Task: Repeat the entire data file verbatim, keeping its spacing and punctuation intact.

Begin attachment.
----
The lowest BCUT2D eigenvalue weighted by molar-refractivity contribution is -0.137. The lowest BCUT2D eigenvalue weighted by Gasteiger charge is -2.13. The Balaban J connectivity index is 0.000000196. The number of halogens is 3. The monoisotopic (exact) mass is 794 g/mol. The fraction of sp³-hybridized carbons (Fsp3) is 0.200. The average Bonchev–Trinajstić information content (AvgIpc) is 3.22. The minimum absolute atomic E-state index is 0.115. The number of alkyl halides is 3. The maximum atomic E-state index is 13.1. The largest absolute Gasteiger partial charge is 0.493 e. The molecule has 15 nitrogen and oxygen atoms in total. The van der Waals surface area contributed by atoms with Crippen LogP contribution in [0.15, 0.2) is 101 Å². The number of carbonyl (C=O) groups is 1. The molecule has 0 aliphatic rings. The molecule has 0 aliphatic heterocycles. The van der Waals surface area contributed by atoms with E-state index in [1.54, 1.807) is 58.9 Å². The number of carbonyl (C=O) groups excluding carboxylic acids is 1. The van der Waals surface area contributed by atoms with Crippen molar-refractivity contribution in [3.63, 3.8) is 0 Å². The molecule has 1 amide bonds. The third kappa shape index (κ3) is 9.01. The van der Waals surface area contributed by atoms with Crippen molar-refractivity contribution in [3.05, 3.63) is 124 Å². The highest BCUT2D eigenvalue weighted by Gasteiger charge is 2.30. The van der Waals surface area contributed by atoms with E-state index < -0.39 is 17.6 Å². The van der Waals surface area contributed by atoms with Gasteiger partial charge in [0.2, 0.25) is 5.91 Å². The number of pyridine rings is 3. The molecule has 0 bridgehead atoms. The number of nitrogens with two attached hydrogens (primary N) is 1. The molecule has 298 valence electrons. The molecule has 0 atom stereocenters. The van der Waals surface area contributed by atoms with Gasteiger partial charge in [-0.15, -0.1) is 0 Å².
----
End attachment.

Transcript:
The lowest BCUT2D eigenvalue weighted by molar-refractivity contribution is -0.137. The lowest BCUT2D eigenvalue weighted by Gasteiger charge is -2.13. The Balaban J connectivity index is 0.000000196. The number of halogens is 3. The monoisotopic (exact) mass is 794 g/mol. The fraction of sp³-hybridized carbons (Fsp3) is 0.200. The average Bonchev–Trinajstić information content (AvgIpc) is 3.22. The minimum absolute atomic E-state index is 0.115. The number of alkyl halides is 3. The maximum atomic E-state index is 13.1. The largest absolute Gasteiger partial charge is 0.493 e. The molecule has 15 nitrogen and oxygen atoms in total. The van der Waals surface area contributed by atoms with Crippen LogP contribution in [0.15, 0.2) is 101 Å². The number of carbonyl (C=O) groups is 1. The molecule has 0 aliphatic rings. The molecule has 0 aliphatic heterocycles. The van der Waals surface area contributed by atoms with E-state index in [1.54, 1.807) is 58.9 Å². The number of carbonyl (C=O) groups excluding carboxylic acids is 1. The van der Waals surface area contributed by atoms with Crippen molar-refractivity contribution in [3.63, 3.8) is 0 Å². The molecule has 1 amide bonds. The third kappa shape index (κ3) is 9.01. The van der Waals surface area contributed by atoms with Crippen molar-refractivity contribution in [3.05, 3.63) is 124 Å². The highest BCUT2D eigenvalue weighted by Gasteiger charge is 2.30. The van der Waals surface area contributed by atoms with E-state index < -0.39 is 17.6 Å². The van der Waals surface area contributed by atoms with Gasteiger partial charge in [0.2, 0.25) is 5.91 Å². The number of pyridine rings is 3. The molecule has 0 bridgehead atoms. The number of nitrogens with two attached hydrogens (primary N) is 1. The molecule has 298 valence electrons. The molecule has 0 atom stereocenters. The van der Waals surface area contributed by atoms with Gasteiger partial charge in [-0.15, -0.1) is 0 Å².